(89959) 2002 NT7

(89959) 2002 NT7
Discovery [1]
Discovered byLINEAR
Discovery siteLincoln Lab's ETS
Discovery date9 July 2002
Designations
(89959) 2002 NT7
2002 NT7
Orbital characteristics[2]
Epoch 23 March 2018 (JD 2457800.5)
Uncertainty parameter 0
Observation arc62.68 yr (22,894 days)
Aphelion2.6529 AU
Perihelion0.8180 AU
1.7355 AU
Eccentricity0.5286
2.29 yr (835 days)
79.375°
0° 25m 51.96s / day
Inclination42.333°
132.08°
300.67°
Earth MOID0.0004 AU (60,000 km; 37,000 mi)
Physical characteristics
Dimensions1.407±0.085 km[4]
0.224±0.053[4]
16.4[2]

(89959) 2002 NT7, provisional designation 2002 NT7, is a near-Earth object with a diameter of 1.4 kilometers and potentially hazardous asteroid of the Apollo group.[2][3] It has a well determined orbit with an observation arc of 64 years including precovery images by Palomar Observatory dating back to 1954.[3]

2002 NT7 became the first object observed by NASA's NEO program to be assigned a positive rating on both the Torino Scale and the Palermo Technical Impact Hazard Scale,[5] for a small chance of an impact on 1 February 2019, although it has now been known for years that it would pass Earth at roughly 0.4078 AU (61,010,000 km; 37,910,000 mi) on 13 January 2019 with an uncertainty region of about ±108 km.[6]

Discovery[]

It was discovered on 9 July 2002 by the Lincoln Near-Earth Asteroid Research team (LINEAR) at the U.S. Lincoln Laboratory Experimental Test Site near Socorro, New Mexico.[1] At the time of discovery it only had a 6-day observation arc of 9–14 July[1] which poorly constrained possible future positions of the asteroid.

Despite inflammatory press reports, the object had a "low probability" of impact of approximately one in a million for 1 February 2019.[7] On 22 July 2002, NEODyS posted a positive 0.18 Palermo Scale rating.[5] Further observations of the object quickly lowered the probability. On 25 July 2002, the hazard rating on the Palermo scale was lowered to -0.25. However, the discovery of the object with a Palermo initial rating of 0.06[8] was a historical event for the NEO observation program.

2002 NT7 was removed from the Sentry Risk Table on 1 August 2002, (23 days after discovery) so there is no risk of an impact by it in the next 100 years.[9] On 13 January 2019, the asteroid safely passed 0.4078 AU (61,010,000 km; 37,910,000 mi) from Earth with a 3-sigma uncertainty region of about ±108 km.[6] Between 1900 and 2195 the closest approach to Earth will occur on 15 January 2099 at a distance of roughly 0.3739 AU (55,930,000 km; 34,760,000 mi) with uncertainty region of about ±430 km.[6]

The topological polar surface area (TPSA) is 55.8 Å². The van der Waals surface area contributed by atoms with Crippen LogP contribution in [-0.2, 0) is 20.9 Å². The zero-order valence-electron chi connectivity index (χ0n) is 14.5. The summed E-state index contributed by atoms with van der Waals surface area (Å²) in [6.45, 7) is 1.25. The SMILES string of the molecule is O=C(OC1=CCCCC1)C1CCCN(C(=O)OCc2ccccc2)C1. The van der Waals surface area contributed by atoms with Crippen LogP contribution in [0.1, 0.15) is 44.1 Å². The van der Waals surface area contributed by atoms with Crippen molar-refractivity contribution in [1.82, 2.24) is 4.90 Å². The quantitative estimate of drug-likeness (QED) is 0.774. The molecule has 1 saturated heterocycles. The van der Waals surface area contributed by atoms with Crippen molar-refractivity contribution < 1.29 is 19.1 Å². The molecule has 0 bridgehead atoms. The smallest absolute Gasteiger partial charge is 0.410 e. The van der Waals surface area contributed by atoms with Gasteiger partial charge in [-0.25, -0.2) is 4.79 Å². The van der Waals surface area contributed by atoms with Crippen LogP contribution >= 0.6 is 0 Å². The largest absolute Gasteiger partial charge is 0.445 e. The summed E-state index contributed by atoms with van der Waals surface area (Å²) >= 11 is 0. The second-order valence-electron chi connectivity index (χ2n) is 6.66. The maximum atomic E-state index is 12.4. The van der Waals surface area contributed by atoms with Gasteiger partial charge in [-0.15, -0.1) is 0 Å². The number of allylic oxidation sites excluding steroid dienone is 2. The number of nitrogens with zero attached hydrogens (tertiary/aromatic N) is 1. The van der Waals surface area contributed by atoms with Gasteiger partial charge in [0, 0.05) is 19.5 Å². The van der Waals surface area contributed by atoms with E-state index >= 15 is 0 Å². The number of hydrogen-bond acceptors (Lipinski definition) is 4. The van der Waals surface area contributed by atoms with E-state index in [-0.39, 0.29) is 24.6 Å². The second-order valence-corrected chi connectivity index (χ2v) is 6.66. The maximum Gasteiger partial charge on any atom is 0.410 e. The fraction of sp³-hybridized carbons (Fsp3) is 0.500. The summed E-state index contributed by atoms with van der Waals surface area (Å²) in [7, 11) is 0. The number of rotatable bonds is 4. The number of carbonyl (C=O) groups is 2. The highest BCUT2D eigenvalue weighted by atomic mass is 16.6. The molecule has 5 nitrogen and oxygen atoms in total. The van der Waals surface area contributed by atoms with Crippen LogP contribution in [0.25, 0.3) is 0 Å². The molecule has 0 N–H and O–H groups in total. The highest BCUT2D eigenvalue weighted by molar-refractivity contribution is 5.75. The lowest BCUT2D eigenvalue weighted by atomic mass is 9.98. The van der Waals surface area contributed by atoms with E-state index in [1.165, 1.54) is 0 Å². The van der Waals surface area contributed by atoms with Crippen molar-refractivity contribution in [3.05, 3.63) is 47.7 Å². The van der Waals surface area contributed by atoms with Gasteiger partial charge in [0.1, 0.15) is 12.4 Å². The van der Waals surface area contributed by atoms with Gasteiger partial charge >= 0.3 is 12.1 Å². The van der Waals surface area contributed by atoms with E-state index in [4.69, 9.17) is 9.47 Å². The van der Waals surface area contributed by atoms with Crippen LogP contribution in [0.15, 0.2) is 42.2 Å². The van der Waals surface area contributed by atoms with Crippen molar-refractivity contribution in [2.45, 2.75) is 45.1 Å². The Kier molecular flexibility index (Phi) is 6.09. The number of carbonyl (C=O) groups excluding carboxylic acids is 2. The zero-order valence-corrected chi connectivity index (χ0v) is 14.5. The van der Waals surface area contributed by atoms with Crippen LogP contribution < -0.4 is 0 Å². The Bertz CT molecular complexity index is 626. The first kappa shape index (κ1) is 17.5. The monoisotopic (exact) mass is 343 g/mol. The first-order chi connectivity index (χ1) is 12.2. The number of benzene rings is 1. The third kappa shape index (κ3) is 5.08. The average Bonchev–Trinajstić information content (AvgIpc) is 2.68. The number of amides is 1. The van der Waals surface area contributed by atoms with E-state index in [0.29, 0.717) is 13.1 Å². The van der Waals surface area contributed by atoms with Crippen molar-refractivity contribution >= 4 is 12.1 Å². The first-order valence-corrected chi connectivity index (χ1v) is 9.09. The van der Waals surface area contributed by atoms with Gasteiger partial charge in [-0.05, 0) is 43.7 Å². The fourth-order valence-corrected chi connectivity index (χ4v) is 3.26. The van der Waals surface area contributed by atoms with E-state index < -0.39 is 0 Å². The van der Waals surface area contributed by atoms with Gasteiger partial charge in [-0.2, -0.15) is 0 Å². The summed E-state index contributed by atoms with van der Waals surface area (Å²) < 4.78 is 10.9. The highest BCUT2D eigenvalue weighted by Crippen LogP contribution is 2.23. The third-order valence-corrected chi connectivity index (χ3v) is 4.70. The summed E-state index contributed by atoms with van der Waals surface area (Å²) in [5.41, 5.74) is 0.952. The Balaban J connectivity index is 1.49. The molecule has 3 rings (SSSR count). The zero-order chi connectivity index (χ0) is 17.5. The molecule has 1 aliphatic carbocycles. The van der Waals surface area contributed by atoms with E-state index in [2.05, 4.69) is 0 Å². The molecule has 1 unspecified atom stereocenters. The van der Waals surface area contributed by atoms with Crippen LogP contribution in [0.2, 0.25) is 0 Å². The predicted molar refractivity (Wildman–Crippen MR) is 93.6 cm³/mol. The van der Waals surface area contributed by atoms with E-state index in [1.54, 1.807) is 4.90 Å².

On 30 January 2020, the asteroid safety passed 0.02718 AU (4,066,000 km; 2,527,000 mi) from 2 Pallas.[10]

References[]

  1. ^ a b c "MPEC 2002-N38 : 2002 NT7". IAU Minor Planet Center. July 14, 2002. (K02N07T)
  2. ^ a b c d "JPL Small-Body Database Browser: 89959 (2002 NT7)" (2017-03-15 last obs.). Jet Propulsion Laboratory. Retrieved April 26, 2017.
  3. ^ a b c "89959 (2002 NT7)". Minor Planet Center. Retrieved April 26, 2017.
  4. ^ a b Mainzer, A.; Grav, T.; Bauer, J.; Masiero, J.; McMillan, R. S.; Cutri, R. M.; et al. (December 2011). "NEOWISE Observations of Near-Earth Objects: Preliminary Results". The Astrophysical Journal. 743 (2): 17. arXiv:1109.6400. Bibcode:2011ApJ...743..156M. doi:10.1088/0004-637X/743/2/156. Retrieved April 26, 2017.
  5. ^ a b "How A/CC broke the 2002 NT7 story". hohmanntransfer. March 29, 2003. Retrieved April 25, 2019.
  6. ^ a b c "JPL Close-Approach Data: 89959 (2002 NT7)" (last observation: 2011-09-12; arc: 57 years). Retrieved November 4, 2011.
  7. ^ Asteroid 2002 NT7 Under Watch, But Probably Not Coming Our Way Archived 2006-04-05 at the Wayback Machine (25 July 2002)
  8. ^ "Space rock 'on collision course'". BBC News. July 24, 2002. Retrieved December 28, 2007.
  9. ^ "Date/Time Removed". NASA/JPL Near-Earth Object Program Office. Retrieved May 6, 2011.
  10. ^ "NEODyS-2 Close Approaches for (89959) 2002NT7". Near Earth Objects – Dynamic Site. Retrieved November 5, 2011.

External links[]